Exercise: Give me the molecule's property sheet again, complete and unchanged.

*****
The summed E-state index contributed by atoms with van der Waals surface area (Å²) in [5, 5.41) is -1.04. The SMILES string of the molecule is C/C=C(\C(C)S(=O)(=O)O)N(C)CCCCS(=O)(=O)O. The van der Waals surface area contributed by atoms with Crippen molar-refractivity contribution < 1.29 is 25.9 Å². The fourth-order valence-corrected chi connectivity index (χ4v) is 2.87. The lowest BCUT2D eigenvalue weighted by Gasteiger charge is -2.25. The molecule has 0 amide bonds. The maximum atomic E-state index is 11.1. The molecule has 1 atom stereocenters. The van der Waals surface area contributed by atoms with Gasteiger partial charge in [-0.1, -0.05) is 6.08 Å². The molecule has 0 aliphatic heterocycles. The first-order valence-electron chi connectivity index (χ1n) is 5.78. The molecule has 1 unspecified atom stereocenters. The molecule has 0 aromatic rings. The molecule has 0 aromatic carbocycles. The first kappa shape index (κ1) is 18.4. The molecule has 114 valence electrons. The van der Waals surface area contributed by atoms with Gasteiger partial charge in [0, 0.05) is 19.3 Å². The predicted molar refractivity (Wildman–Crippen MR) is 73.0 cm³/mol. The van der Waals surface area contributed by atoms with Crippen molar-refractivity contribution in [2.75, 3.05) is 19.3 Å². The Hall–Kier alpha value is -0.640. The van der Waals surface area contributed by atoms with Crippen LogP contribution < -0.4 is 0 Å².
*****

The summed E-state index contributed by atoms with van der Waals surface area (Å²) in [5, 5.41) is -1.04. The SMILES string of the molecule is C/C=C(\C(C)S(=O)(=O)O)N(C)CCCCS(=O)(=O)O. The van der Waals surface area contributed by atoms with Crippen molar-refractivity contribution < 1.29 is 25.9 Å². The fourth-order valence-corrected chi connectivity index (χ4v) is 2.87. The lowest BCUT2D eigenvalue weighted by Gasteiger charge is -2.25. The molecule has 0 amide bonds. The maximum atomic E-state index is 11.1. The molecule has 1 atom stereocenters. The van der Waals surface area contributed by atoms with Gasteiger partial charge in [-0.1, -0.05) is 6.08 Å². The molecule has 0 aliphatic heterocycles. The first-order valence-electron chi connectivity index (χ1n) is 5.78. The molecule has 1 unspecified atom stereocenters. The molecule has 0 aromatic rings. The molecule has 0 aromatic carbocycles. The first kappa shape index (κ1) is 18.4. The molecule has 114 valence electrons. The van der Waals surface area contributed by atoms with Gasteiger partial charge in [0, 0.05) is 19.3 Å². The predicted molar refractivity (Wildman–Crippen MR) is 73.0 cm³/mol. The van der Waals surface area contributed by atoms with Crippen molar-refractivity contribution in [2.75, 3.05) is 19.3 Å². The Hall–Kier alpha value is -0.640. The van der Waals surface area contributed by atoms with Crippen LogP contribution < -0.4 is 0 Å².